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Lane’s views, and the more general movement among government funders toward additional accountability, will not be an easy sell to many scientists raised in the Vannevar Bush tradition. I know some scientists who even believe that working on a basic problem, of their own choosing, without interference from the funding agency, but with the funding labeled as an applied project, results in a diminution of effectiveness of the research and a loss in their own prestige. I should not be too surprised at this reaction; science is slow to change in some ways.

At the University of Chicago, Enrico Fermi, when teaching sometimes digressed to give the class advice on various topics. One day he admitted that the interpretation of quantum mechanics he was giving to the class was fairly new and disputed by some very famous physicists. He went on tell us that new ideas do not take over by means of famous experts changing their mind, but by their retirement.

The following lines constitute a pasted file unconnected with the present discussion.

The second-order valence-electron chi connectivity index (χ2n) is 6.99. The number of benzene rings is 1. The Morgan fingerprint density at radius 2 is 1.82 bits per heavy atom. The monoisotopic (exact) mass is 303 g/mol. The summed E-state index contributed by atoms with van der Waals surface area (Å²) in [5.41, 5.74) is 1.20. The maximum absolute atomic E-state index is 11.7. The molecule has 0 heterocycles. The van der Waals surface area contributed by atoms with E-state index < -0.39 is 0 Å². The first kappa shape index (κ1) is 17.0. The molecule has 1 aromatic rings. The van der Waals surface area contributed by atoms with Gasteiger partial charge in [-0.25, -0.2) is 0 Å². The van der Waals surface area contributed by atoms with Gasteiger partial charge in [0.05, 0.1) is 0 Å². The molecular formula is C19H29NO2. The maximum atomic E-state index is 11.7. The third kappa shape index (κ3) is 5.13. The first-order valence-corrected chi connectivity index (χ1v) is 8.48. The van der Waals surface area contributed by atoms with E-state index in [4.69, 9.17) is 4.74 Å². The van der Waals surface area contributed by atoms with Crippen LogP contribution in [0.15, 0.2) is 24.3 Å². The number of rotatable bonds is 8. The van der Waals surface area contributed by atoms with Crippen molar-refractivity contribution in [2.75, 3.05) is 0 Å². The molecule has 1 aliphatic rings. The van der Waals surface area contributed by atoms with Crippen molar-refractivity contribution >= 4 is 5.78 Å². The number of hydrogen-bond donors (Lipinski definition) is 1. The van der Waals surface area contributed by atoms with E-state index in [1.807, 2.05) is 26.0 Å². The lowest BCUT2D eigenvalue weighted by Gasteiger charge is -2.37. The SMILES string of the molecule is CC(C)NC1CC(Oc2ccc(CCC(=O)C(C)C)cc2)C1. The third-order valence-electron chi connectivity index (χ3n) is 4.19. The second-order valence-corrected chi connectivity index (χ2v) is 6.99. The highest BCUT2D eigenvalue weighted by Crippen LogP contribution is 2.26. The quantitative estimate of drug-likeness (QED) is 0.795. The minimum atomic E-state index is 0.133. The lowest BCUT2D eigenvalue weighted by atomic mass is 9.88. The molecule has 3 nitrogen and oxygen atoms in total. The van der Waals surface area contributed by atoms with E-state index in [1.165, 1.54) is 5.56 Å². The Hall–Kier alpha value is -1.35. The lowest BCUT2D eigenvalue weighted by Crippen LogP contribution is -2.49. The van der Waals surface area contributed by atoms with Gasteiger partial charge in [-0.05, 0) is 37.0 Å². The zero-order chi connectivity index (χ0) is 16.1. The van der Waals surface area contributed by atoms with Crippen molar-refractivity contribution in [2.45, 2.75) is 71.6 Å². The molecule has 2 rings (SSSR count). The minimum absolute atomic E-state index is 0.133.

When my family related to me the event in Kenya, where the boy told them about the eclipse, the admonition to "be careful, you can hurt your eyes looking at it," stuck in my mind and has come to have a wider meaning. At NCAR I began to learn that looking at some features of Earth can hurt your eyes in a different way. Atmospheric scientists had begun, around the time I joined NCAR, to take seriously the earlier work of Svante Arrhenius, a Swedish research scientist and an early recipient of the Nobel Prize. In the 1890s, Arrhenius tried to explain what made ice ages by calculating how the temperature of Earth’s surface might change if somehow the amount of carbon dioxide in the air were to decrease. It had been known for some time that carbon dioxide in the air trapped heat near the surface and hence kept the Earth much warmer than it might otherwise be. So, Arrhenius speculated, if something ate up a lot of carbon dioxide, the earth should cool and perhaps initiate an ice age. He calculated that removing half the carbon dioxide would cool the earth by several degrees celsius, perhaps enough to bring on the ice.